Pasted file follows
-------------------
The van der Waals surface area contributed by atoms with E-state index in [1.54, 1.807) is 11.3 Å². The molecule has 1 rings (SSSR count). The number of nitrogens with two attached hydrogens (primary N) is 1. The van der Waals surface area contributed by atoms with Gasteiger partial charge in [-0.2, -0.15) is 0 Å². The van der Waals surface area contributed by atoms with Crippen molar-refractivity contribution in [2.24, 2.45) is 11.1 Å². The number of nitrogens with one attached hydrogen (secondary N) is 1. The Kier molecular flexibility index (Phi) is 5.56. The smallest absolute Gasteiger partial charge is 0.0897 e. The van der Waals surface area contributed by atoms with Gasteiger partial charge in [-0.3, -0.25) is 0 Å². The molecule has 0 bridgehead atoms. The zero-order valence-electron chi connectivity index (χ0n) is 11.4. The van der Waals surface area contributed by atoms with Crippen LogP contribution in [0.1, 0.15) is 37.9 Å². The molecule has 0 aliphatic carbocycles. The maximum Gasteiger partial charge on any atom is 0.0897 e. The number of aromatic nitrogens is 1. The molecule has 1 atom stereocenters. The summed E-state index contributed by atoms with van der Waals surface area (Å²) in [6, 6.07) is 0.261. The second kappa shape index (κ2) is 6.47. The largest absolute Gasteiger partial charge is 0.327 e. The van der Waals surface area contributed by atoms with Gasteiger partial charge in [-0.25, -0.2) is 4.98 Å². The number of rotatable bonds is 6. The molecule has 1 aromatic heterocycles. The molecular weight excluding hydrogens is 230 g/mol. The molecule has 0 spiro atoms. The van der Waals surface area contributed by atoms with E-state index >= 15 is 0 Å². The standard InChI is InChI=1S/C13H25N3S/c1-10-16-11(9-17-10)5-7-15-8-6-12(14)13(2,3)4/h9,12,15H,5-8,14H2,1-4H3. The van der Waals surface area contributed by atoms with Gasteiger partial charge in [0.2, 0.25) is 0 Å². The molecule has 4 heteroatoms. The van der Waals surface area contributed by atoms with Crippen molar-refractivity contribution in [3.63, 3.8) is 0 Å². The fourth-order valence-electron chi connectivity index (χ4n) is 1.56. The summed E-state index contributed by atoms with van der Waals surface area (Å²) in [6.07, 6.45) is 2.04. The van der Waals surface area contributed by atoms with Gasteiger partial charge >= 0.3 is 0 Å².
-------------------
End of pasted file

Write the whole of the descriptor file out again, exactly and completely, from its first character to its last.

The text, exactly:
The van der Waals surface area contributed by atoms with E-state index in [1.54, 1.807) is 11.3 Å². The molecule has 1 rings (SSSR count). The number of nitrogens with two attached hydrogens (primary N) is 1. The van der Waals surface area contributed by atoms with Gasteiger partial charge in [-0.2, -0.15) is 0 Å². The van der Waals surface area contributed by atoms with Crippen molar-refractivity contribution in [2.24, 2.45) is 11.1 Å². The number of nitrogens with one attached hydrogen (secondary N) is 1. The Kier molecular flexibility index (Phi) is 5.56. The smallest absolute Gasteiger partial charge is 0.0897 e. The van der Waals surface area contributed by atoms with Gasteiger partial charge in [-0.3, -0.25) is 0 Å². The molecule has 0 bridgehead atoms. The zero-order valence-electron chi connectivity index (χ0n) is 11.4. The van der Waals surface area contributed by atoms with Crippen LogP contribution in [0.1, 0.15) is 37.9 Å². The molecule has 0 aliphatic carbocycles. The maximum Gasteiger partial charge on any atom is 0.0897 e. The number of aromatic nitrogens is 1. The molecule has 1 atom stereocenters. The summed E-state index contributed by atoms with van der Waals surface area (Å²) in [6, 6.07) is 0.261. The second kappa shape index (κ2) is 6.47. The largest absolute Gasteiger partial charge is 0.327 e. The van der Waals surface area contributed by atoms with Gasteiger partial charge in [-0.25, -0.2) is 4.98 Å². The number of rotatable bonds is 6. The molecule has 1 aromatic heterocycles. The molecular weight excluding hydrogens is 230 g/mol. The molecule has 0 spiro atoms. The van der Waals surface area contributed by atoms with E-state index >= 15 is 0 Å². The standard InChI is InChI=1S/C13H25N3S/c1-10-16-11(9-17-10)5-7-15-8-6-12(14)13(2,3)4/h9,12,15H,5-8,14H2,1-4H3. The van der Waals surface area contributed by atoms with Gasteiger partial charge in [0.2, 0.25) is 0 Å². The molecule has 4 heteroatoms. The van der Waals surface area contributed by atoms with Crippen molar-refractivity contribution in [3.63, 3.8) is 0 Å². The fourth-order valence-electron chi connectivity index (χ4n) is 1.56. The summed E-state index contributed by atoms with van der Waals surface area (Å²) in [6.07, 6.45) is 2.04. The van der Waals surface area contributed by atoms with Gasteiger partial charge >= 0.3 is 0 Å².